‘Egypt Can by Education’ comes up with 13 recommendations



Tue, 18 Dec 2018 - 05:40 GMT


Tue, 18 Dec 2018 - 05:40 GMT

Panelists at a session in “Egypt Can by Education.” December 18, 2018. Press Photo

Panelists at a session in “Egypt Can by Education.” December 18, 2018. Press Photo

CAIRO - 18 December 2018: “Egypt Can by Education” concluded on Tuesday after holding eight sessions on its second day including “Ask the Experts” session and came up with 13 recommendations. Those are

1) Seek the help of expert participants in the event to evaluate educational establishments, curricula and teaching methods, and put a strategy to develop the education system to match international criteria.

2) Put more emphasis on technical education in schools and universities, and allow its graduates to obtain higher degrees after acquiring years of experience.

3) Promote English language learning.

4) Study market needs in Egypt and the region to produce qualified graduates and eliminate unemployment.

5) Benefit from the Red Sea governorate’s experience in securing free school meals as it linked families and schools, and decreased dropouts.

6) Promote discipline and values through art.

7) Give incentives to investors to establish technical education centers, and take part in the dual technical education system developed by the Ministry of Education for students to work while studying which improves their qualifications.

8) Promote extracurricular activities.

9) Develop learning mechanisms that meet the needs of the disabled students.

10) Seek the cooperation by expert expats to teach the families and friends of disabled students how to deal with them.

11) Encourage foreign universities and educational establishments to operate branches in Egypt and offer degrees in lower fees to boost competitiveness among educational entities in Egypt.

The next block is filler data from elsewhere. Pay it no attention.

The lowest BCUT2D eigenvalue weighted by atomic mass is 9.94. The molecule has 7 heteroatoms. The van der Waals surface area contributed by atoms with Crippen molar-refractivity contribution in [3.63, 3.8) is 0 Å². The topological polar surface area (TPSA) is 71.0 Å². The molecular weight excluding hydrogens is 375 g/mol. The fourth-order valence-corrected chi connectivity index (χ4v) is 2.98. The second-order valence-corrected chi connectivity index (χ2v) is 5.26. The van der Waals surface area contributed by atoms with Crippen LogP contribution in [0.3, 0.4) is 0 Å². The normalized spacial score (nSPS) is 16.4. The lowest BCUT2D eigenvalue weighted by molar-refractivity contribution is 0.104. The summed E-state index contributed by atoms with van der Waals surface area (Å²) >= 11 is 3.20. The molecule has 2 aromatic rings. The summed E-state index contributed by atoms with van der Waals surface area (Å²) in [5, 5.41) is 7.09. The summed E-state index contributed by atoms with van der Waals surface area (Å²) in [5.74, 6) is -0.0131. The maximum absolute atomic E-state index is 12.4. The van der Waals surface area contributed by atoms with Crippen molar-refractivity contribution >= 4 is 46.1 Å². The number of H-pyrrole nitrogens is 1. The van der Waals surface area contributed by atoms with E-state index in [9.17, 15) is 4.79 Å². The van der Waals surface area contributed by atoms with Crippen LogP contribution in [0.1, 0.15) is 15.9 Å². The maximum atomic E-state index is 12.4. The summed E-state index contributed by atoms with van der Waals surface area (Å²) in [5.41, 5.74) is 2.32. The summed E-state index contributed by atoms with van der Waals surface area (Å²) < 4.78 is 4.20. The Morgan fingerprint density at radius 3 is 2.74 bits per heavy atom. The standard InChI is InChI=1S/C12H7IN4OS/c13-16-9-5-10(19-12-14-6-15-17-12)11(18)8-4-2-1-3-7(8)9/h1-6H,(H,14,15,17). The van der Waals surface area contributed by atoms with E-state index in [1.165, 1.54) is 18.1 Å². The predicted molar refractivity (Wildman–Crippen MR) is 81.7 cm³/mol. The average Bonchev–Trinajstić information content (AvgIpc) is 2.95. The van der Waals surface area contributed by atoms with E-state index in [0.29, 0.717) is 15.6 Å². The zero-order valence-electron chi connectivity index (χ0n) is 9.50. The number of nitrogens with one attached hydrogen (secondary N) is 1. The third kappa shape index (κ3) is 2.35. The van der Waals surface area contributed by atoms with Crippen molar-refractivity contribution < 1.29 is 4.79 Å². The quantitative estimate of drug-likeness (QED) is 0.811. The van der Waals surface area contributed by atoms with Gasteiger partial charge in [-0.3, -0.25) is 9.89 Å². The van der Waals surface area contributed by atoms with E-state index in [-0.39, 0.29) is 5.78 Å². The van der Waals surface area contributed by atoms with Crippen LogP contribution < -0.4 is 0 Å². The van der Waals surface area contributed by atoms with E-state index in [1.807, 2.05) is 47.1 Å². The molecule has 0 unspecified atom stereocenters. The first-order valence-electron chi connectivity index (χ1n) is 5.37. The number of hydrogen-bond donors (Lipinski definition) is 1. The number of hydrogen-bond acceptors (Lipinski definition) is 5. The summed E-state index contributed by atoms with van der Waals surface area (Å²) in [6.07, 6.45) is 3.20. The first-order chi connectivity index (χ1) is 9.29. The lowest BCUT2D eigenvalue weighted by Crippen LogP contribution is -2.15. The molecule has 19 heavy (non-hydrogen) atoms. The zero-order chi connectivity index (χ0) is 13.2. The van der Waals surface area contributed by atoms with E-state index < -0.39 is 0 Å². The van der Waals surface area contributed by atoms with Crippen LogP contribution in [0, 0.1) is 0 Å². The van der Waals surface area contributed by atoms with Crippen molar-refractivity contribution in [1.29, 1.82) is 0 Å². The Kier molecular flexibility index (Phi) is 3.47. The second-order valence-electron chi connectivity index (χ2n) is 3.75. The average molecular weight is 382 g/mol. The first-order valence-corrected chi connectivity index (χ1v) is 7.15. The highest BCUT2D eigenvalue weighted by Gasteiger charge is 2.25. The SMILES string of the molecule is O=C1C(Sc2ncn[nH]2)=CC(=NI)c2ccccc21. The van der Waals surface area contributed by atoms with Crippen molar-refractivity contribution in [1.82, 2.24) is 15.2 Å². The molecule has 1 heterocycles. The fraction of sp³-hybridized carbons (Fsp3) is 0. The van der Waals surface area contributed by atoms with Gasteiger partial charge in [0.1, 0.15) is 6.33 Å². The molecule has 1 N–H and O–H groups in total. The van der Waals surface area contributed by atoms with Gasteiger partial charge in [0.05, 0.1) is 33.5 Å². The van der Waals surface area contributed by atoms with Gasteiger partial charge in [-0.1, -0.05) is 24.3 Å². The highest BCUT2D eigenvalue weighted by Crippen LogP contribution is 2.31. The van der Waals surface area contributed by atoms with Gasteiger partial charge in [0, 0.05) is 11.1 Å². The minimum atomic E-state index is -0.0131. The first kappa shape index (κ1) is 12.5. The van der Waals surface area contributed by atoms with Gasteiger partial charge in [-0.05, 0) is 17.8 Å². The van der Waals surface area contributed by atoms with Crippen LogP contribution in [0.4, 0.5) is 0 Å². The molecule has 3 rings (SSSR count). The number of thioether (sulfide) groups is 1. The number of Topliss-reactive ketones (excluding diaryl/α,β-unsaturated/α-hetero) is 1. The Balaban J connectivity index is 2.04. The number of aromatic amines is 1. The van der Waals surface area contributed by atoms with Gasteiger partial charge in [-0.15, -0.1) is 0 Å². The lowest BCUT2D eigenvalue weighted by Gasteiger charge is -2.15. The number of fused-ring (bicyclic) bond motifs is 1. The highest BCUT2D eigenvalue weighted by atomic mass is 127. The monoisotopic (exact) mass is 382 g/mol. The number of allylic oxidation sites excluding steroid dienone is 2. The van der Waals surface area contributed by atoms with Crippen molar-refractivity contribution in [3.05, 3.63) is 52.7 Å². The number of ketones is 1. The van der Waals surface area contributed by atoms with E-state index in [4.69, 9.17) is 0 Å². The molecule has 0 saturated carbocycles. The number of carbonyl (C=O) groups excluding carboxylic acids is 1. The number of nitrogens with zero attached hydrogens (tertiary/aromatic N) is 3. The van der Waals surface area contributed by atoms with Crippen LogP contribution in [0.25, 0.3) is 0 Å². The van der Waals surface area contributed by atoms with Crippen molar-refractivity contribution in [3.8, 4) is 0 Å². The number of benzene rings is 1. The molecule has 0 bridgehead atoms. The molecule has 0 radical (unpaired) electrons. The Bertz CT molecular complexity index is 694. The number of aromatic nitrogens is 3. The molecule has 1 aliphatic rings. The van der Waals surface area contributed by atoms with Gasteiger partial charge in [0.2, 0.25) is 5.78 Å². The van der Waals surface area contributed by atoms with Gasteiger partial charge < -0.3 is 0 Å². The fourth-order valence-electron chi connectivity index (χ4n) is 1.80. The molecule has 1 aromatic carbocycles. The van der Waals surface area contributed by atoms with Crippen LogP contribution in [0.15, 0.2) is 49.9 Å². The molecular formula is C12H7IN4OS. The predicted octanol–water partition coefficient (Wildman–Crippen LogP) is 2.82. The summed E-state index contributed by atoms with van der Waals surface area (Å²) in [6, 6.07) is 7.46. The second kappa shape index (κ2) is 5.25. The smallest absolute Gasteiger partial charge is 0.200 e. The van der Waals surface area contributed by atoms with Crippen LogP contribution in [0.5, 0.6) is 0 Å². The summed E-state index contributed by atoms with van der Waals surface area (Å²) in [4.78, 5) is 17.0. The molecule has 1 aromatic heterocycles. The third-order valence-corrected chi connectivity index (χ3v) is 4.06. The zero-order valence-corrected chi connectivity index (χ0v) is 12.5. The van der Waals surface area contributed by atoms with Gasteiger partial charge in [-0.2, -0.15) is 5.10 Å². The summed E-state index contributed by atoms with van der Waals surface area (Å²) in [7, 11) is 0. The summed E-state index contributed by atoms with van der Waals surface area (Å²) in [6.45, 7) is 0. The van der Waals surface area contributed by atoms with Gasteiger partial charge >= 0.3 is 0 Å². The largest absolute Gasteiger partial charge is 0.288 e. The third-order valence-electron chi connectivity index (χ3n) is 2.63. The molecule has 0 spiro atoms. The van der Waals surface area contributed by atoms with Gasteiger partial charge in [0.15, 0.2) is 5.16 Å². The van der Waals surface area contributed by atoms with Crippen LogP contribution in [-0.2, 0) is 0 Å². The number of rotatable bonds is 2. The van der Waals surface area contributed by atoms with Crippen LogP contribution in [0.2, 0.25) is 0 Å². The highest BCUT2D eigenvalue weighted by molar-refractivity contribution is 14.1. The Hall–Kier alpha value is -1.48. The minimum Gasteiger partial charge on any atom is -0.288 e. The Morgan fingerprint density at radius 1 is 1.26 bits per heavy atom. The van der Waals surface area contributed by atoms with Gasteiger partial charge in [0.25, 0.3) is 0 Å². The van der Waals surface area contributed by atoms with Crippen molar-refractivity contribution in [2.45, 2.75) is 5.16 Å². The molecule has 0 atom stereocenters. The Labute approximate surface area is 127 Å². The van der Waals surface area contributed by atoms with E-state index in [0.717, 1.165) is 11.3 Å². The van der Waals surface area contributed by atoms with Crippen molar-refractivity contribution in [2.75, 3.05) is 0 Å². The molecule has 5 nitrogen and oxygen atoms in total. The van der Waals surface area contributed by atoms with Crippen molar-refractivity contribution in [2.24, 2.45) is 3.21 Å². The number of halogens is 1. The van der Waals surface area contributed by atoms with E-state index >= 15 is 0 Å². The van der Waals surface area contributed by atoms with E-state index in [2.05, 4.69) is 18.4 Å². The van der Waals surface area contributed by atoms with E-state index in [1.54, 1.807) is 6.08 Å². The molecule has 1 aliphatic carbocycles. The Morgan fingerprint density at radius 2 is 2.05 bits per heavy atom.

12) Encourage entrepreneurship and teach youth how to turn their innovative ideas into successful businesses.

13) Use digital alternatives for professional development and teacher training programs. That is part of the National Strategy for Education Development

“Ask the Experts”

The panelists were Secretary General of the Advisory Council of Egypt’s Scientists and Experts Mervat el-Dib, Hesham al-Askary, Mansour al-Matbouli, Hany al-Kateb, and Mohamed Mahmoud Ibrahim.

Askary is professor and director of Computational and Data Science Graduate Programs at California’s Chapman University. He has expertise in Global Climate Change; Earth Systems; Remote Sensing; Aerosols; Natural Disasters; Marine Habitats. Askary co-developed Egypt’s first Dynamical Solar Atlas that serves to maximize benefit solar energy.

Matbouli is professor at Department for Farm Animals and Veterinary Public a Health, Clinical Division of Fish Medicine at University of Veterinary Medicine, Vienna.

Kateb is a forest biometrician who is member of the Presidential Advisory Council of Egypt’s Scientists and Experts, senior scientist at Germany’s Technische Universität München (TUM) and an international senior consultant. He has experience in resource management, forestry, agri-business, and implementation of interdisciplinary projects.